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Tavi Gevinson: Books of My Life

The teen sensation shares the authors and works that have impacted her life

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Name Tavi Gevinson
Titles 18-year-old writer, editor, actress
Number of Books Written Three
Most Recent Rookie Yearbook Three
What It Is Collected best from her online girls’ magazine

The best books I read in school
Elementary school: The View From Saturday was a crucial read because I was so concerned with grades and academic achievements, and it opened my mind up to the possibility that other things were more important. Middle school: To Kill a Mockingbird and Flowers for Algernon. High school: Light in August or Beloved or The Great Gatsby or Death of a Salesman…I mean, so many. Once I started Rookie and my whole GPA went down, English was the one class I still did really well in and cared about.

The illicit book I read in secret as a kid
TTYL, which was written entirely in AIM-speak and detailed teenage girls drinking and having sex.

The books that changed my life
Franny and Zooey. I related to being singled out by adults as a child who is different from other children. Ghost World and Weetzie Bat taught middle-school me so much about choosing to find oddities of the world wonderful. As did Mr. Wilson’s Cabinet of Wonder by Lawrence Weschler. Joan Didion’s Slouching Towards Bethlehem equipped me for being a person. And certain picture books were seminal, like Fat, Fat Rose Marie and Christina Katerina & the Box.

The book I’ve read over and over
In middle school and high school I reread The Virgin Suicides every summer. I can’t unblur the lines between the moments and visuals from the book and the memories of my own life at that time.

The book I wish I’d written
The Simon Critchley book on the philosophy of David Bowie. You can feel how it was at once deeply satisfying and really fun for him to write it.

Movie adaptations I love
The Virgin Suicides, Ghost World, The Perks of Being a Wallflower. All so near and dear to my heart, as much as the books were. All with soundtracks that I essentially copied whenever I’d make someone a mixtape.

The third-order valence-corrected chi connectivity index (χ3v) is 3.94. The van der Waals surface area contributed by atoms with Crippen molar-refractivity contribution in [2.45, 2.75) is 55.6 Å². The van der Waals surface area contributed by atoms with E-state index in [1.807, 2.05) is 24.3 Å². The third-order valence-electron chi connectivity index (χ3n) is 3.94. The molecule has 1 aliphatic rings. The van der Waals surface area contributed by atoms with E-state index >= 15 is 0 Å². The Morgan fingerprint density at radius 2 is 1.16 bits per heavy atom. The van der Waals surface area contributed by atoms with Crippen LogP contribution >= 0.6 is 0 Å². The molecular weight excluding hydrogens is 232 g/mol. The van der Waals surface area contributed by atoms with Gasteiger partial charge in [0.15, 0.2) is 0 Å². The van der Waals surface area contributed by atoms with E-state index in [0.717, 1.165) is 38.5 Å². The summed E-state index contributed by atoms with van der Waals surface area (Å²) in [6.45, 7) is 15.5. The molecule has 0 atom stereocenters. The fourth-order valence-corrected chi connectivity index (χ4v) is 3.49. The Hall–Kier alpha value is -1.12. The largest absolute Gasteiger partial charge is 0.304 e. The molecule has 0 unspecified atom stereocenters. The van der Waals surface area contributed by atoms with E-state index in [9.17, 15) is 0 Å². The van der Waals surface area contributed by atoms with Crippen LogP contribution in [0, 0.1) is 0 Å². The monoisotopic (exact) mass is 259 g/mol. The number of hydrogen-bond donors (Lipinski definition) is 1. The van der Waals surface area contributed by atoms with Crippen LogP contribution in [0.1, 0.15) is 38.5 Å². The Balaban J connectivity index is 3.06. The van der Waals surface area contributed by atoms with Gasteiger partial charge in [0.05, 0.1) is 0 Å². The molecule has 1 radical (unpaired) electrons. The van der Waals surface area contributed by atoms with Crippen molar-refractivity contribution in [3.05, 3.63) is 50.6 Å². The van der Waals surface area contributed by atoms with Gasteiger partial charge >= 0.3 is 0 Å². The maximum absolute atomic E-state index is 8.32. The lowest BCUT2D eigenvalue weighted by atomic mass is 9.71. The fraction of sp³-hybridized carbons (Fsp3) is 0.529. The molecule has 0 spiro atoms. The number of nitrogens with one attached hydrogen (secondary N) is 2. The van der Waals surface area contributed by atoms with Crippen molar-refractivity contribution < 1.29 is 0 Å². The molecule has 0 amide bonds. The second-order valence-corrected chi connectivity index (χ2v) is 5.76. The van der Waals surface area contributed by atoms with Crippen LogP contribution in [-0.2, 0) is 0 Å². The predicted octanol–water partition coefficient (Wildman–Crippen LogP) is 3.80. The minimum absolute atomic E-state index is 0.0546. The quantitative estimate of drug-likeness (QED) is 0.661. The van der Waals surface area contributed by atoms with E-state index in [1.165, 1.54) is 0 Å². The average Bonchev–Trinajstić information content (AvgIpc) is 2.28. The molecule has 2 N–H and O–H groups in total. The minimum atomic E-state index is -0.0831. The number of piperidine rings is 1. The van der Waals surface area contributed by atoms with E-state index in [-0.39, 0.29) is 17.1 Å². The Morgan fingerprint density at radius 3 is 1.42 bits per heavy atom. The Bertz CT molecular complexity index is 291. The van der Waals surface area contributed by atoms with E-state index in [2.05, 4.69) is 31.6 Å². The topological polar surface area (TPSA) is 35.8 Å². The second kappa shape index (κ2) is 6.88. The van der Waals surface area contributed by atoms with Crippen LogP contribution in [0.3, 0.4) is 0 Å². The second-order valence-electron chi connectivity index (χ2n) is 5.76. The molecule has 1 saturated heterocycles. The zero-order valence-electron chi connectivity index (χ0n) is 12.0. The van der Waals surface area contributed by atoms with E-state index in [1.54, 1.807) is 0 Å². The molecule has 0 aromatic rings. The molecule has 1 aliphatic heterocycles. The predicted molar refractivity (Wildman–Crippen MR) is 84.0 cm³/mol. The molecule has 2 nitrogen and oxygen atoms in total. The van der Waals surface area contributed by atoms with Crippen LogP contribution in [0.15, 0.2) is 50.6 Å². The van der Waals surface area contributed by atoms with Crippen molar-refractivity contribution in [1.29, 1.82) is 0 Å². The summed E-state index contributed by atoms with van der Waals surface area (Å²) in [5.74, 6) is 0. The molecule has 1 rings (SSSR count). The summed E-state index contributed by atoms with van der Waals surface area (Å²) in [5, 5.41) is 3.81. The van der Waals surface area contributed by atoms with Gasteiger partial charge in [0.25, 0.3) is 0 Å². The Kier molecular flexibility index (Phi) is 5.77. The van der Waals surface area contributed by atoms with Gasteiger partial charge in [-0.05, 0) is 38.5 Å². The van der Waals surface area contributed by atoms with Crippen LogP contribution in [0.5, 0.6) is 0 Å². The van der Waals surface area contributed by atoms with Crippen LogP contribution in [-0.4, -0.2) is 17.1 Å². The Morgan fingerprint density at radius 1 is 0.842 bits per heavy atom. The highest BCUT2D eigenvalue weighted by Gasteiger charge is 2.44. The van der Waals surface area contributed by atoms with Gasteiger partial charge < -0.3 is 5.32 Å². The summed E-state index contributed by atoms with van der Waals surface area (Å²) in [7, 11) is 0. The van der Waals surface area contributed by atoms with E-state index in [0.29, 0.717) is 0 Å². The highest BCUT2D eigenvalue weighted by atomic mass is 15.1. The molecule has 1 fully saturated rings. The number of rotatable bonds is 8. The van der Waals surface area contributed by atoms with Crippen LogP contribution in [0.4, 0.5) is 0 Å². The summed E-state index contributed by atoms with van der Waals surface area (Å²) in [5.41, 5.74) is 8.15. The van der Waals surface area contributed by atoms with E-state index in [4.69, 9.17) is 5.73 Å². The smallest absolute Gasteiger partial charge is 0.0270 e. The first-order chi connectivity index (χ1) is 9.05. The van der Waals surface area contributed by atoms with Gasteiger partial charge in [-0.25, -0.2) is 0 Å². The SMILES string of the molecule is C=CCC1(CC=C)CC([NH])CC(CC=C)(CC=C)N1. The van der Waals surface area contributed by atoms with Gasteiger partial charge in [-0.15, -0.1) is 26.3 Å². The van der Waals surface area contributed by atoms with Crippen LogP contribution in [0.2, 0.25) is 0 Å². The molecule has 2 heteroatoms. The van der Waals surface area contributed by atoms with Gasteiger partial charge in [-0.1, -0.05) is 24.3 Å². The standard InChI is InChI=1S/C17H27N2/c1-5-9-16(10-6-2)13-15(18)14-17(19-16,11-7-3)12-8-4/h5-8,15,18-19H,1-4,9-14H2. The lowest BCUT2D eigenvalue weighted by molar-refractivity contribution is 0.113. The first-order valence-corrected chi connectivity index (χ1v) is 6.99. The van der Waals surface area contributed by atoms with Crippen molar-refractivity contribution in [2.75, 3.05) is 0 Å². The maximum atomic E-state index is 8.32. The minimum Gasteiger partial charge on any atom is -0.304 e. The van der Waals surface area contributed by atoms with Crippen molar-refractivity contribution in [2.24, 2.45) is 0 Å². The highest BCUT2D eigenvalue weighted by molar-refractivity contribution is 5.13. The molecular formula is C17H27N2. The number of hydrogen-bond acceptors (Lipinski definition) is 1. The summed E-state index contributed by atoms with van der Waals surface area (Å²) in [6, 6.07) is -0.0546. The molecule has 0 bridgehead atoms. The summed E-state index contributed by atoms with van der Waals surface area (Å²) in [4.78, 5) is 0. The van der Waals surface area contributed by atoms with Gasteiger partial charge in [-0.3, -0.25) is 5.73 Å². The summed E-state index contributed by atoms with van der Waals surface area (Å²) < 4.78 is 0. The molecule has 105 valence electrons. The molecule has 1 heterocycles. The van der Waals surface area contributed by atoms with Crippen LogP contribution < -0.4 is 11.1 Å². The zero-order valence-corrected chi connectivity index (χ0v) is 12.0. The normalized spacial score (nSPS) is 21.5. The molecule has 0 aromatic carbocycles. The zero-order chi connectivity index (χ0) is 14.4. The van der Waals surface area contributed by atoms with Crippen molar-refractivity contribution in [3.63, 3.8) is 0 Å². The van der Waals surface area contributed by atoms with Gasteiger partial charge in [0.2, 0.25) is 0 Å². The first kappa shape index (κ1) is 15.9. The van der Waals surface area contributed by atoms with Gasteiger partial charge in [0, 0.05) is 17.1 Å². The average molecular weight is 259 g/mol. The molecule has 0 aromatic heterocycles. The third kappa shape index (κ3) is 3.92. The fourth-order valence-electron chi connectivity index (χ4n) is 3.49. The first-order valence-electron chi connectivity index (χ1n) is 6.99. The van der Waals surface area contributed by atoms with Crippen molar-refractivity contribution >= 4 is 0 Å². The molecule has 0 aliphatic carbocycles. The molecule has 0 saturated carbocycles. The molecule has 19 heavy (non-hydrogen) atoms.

If I could read only one genre, it’d be…
Lately I’ve been weaving in and out of essay collections: Changing My Mind by Zadie Smith, White Girls by Hilton Als, Not That Kind of Girl by Lena Dunham, Bad Feminist by Roxane Gay, My 1980s by Wayne Koestenbaum, and Susan Sontag’s early diaries. I could do that for a lifetime. Though it seems terrifying to not get to escape into fiction ever again. I don’t know. Desert-island questions are designed to make you a fumbling idiot.

The last book that made me laugh…and the last one that made me cry
Tenth of December made me do both, often at the same time, often in public, often to be met with a sympathetic nod from someone else who did the exact same thing.

My fictional heroes
Enid Coleslaw, Eloise, Weetzie Bat, Pippi Longstocking, Turtle from The Westing Game, Scout Finch, Sheila from Otherwise Known as Sheila the Great. All inquisitive minds; sometimes obnoxious. I don’t know why they were all girls — probably because I was looking for people to model myself after.

My literary crushes
The entire clan in The Secret History, and Donna Tartt too, for that matter. She looks so f—ing sharp whenever you see a picture of her. And then you read what she has to say and it makes her even cooler. It’s how I feel when I see pictures of teen Winona Ryder and Johnny Depp holding hands in leather jackets, like nobody can match that.

What I’m reading now
The Secret History by Donna Tartt, The Waverly Gallery by Kenneth Lonergan, and Redefining Realness by Janet Mock. All bases covered.

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